Little Shop of Horrors

Post length: 834 words, about 3 and a half minutes.

It seems I only ever write this when I’m on the train.  Maybe because all the rest of the time I have access to the internet and can always find something ‘better’ to do.  Maybe because I generally don’t have anything interesting to say other than when I’m on the train because it generally means I’ve been somewhere interesting.  This weekend was interesting.

I don’t feel well.  Headache, sore throat, stiff joints and it hurts to move my eyes very far.  And yet I still go and do things.  And yet I still do silly things which, it would be obvious to anyone remotely sensible, would only make things worse.  I went to see Kimball.  I don’t mean that itself is a bad thing, simply that when I see Kimball I stay up far too late and when I do go to bed sleep on the floor of the lounge (this time I had the added bonus of a mattress, not just on the sofa).  Last night we stayed up until 4am.  Not because we were hard at work doing productive things, not because we were out living it up in the capital, but because we have this urge to do statistical analysis on all night television stations.  There are lots on Sky.  Last night was the turn of Kerrang TV, an automated music television station where you can call and text and request things for them to play – you know the kind I mean.

The problem: “Between the hours of 3am and 5am, with no other people requesting music, how long does it take before a request is played?”  The methodology is simple: request a track and see when they play it.  The answer is also pretty simple, and before the true results were revealed we had already proposed it: 1 hour.  Almost exactly.  The snag with the investigation was the time we begun it – in true researcher style (OK, university paper maybe) we submitted our requested track, Avril Lavigne’s Girlfriend, at 3.25am.  Kimball stuck with it until about 4.10am and then folded, I however stayed watching to the bitter end – 4.26( + the length of the track)am.  No wonder I’m ill.

Earlier in the evening we had been to the theatre – the West End transfer of the Menier Chocolate Factory’s Little Shop Of Horrors.  It was very good.  The last time (and only other time) I saw it was way back when my brother was in the chorus (and either 1st or 2nd year) at school, I was still at primary school.  It’s a fun musical and made all the better for having Sheridan Smith (Janet, 2 Pints of Larger and a Packet of Crips) as Audry and Alestair McGowen (various impressionist type programmes) as Orven and assorted other roles once he’s fed to the plant.  To be fair the whole cast was very good – Mushnik, the Ronettes, even the plant – all gave first class performances.  Was it worth £90?  Well, that’s a good question.  I’d recommend seeing it, and cheaper tickets are available (though we wandered into the upper circle during the interval and the view does leave a lot to be desired) but you’ll have to book in advance.  Unlike us.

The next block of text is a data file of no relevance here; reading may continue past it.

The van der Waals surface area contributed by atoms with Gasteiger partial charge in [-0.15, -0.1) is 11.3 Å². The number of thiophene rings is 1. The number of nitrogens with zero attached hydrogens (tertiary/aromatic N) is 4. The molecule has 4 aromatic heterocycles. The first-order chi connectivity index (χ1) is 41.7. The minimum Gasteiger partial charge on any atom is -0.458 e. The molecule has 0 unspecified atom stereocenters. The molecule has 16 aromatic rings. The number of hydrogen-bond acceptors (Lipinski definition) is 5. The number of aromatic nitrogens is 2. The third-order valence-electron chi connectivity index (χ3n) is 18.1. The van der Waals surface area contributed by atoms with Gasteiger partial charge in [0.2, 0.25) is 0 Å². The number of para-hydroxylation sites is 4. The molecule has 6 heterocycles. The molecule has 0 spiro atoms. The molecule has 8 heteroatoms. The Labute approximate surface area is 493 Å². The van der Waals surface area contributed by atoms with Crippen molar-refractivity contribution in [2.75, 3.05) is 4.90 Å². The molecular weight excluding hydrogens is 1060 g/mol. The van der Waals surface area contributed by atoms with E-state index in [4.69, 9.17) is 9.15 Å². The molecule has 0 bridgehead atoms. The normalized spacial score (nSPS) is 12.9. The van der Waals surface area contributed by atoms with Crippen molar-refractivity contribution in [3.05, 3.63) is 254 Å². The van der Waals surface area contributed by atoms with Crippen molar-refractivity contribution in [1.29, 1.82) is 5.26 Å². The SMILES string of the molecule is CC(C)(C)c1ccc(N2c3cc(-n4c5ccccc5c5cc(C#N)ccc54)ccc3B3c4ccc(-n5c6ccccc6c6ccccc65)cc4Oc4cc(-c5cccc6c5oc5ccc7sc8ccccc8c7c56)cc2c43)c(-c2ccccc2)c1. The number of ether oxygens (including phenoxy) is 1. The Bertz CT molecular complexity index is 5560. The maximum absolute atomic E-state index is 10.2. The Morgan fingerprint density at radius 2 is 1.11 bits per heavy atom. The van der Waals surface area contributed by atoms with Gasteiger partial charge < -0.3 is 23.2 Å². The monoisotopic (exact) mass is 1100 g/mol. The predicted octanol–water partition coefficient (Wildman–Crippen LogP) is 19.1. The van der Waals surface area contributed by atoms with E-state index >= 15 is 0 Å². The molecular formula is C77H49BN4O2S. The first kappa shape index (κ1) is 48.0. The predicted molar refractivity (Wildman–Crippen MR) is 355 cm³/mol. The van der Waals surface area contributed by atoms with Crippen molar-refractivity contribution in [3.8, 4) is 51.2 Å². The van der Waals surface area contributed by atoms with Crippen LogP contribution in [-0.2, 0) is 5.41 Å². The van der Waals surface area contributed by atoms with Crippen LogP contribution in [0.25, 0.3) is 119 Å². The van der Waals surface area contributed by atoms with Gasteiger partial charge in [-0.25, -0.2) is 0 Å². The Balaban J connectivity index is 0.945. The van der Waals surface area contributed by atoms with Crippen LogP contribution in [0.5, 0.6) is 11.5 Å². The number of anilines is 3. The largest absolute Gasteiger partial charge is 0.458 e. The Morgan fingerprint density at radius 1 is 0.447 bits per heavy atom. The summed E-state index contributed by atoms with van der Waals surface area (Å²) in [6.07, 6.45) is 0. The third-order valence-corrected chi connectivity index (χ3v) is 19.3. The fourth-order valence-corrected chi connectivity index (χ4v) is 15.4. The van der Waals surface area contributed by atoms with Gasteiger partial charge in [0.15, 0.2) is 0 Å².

During the interval, while we were discussing the use of intelligent fixtures in a theatrical setting, a young man came up to us and asked to see our programme.  I was reluctant (it wasn’t mine and he might have run off with it!), but it turned out he only wanted to know if the girl playing Audry was really Ms Smith – his girlfriend had said it was, he thought it wasn’t.  We were able to confirm this and he went happily on his way.  It was at this point it crossed my mind how much like old theatre hacks we must have looked.  It’s the interval, we are standing in the corner with our drinks, wearing our long back coats, discussing the finer points of the sound and lighting design.  If only I’d taken my copy of the stage…

Of course I did go to see it to evaluate it’s artistic merit.  Kimball didn’t.  He proved it at the box office: while I was paying I made a few light hearted remarks to the ticket lady – “oh I see, I’m paying now he isn’t able to get his student discount”, “I only sat over there so as not to have to pay” – and she chuckled.  Then Kimball turns to her and says “it is Sheridan Smith in tonight’s performance, isn’t it?”.  “Yes”, says she, “the only understudy tonight is [one of the Ronettes]”, “now it all comes out, you’re only here to see “the only cast member being played by an understudy is [one of the Ronettes]”.  “I see, so you only want to see it to see her!” I exclaim.  To this the ticket lady remains stoney faced: a that’s not funny; that’s perverse kind of look.  We took our tickets and left.

Posted on Sunday 1st April, 2007 at 8:06 pm in Theatre.
It was tagged with , , .

Leave a comment